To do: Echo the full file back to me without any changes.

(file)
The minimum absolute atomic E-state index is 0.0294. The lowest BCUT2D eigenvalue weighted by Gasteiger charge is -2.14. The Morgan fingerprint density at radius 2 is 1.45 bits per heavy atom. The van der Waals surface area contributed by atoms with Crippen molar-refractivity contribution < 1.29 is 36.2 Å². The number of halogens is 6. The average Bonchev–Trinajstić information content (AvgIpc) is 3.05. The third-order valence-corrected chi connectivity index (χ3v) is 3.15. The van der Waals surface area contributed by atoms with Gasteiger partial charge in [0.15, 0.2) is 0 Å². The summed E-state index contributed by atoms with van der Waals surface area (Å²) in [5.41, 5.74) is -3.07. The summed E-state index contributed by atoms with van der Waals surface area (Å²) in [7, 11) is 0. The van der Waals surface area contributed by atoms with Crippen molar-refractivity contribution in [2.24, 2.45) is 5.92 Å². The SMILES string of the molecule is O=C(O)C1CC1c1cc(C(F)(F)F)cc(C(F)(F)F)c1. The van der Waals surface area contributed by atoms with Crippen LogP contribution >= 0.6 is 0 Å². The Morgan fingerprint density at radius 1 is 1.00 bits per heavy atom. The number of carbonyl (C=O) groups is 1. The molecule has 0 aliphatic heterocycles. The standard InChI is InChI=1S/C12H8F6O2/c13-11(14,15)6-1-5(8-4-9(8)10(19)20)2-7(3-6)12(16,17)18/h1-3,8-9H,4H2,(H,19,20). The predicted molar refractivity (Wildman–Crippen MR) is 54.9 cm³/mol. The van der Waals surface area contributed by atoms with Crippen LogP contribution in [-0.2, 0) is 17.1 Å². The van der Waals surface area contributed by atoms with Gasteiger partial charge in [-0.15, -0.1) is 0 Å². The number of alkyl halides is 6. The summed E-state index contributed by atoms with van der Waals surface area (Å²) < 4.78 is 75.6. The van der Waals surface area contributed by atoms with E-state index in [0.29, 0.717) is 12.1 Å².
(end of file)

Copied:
The minimum absolute atomic E-state index is 0.0294. The lowest BCUT2D eigenvalue weighted by Gasteiger charge is -2.14. The Morgan fingerprint density at radius 2 is 1.45 bits per heavy atom. The van der Waals surface area contributed by atoms with Crippen molar-refractivity contribution < 1.29 is 36.2 Å². The number of halogens is 6. The average Bonchev–Trinajstić information content (AvgIpc) is 3.05. The third-order valence-corrected chi connectivity index (χ3v) is 3.15. The van der Waals surface area contributed by atoms with Gasteiger partial charge in [0.15, 0.2) is 0 Å². The summed E-state index contributed by atoms with van der Waals surface area (Å²) in [5.41, 5.74) is -3.07. The summed E-state index contributed by atoms with van der Waals surface area (Å²) in [7, 11) is 0. The van der Waals surface area contributed by atoms with Crippen molar-refractivity contribution in [2.24, 2.45) is 5.92 Å². The SMILES string of the molecule is O=C(O)C1CC1c1cc(C(F)(F)F)cc(C(F)(F)F)c1. The van der Waals surface area contributed by atoms with Crippen LogP contribution >= 0.6 is 0 Å². The Morgan fingerprint density at radius 1 is 1.00 bits per heavy atom. The number of carbonyl (C=O) groups is 1. The molecule has 0 aliphatic heterocycles. The standard InChI is InChI=1S/C12H8F6O2/c13-11(14,15)6-1-5(8-4-9(8)10(19)20)2-7(3-6)12(16,17)18/h1-3,8-9H,4H2,(H,19,20). The predicted molar refractivity (Wildman–Crippen MR) is 54.9 cm³/mol. The van der Waals surface area contributed by atoms with Crippen LogP contribution in [-0.2, 0) is 17.1 Å². The van der Waals surface area contributed by atoms with Gasteiger partial charge in [-0.15, -0.1) is 0 Å². The number of alkyl halides is 6. The summed E-state index contributed by atoms with van der Waals surface area (Å²) < 4.78 is 75.6. The van der Waals surface area contributed by atoms with E-state index in [0.29, 0.717) is 12.1 Å².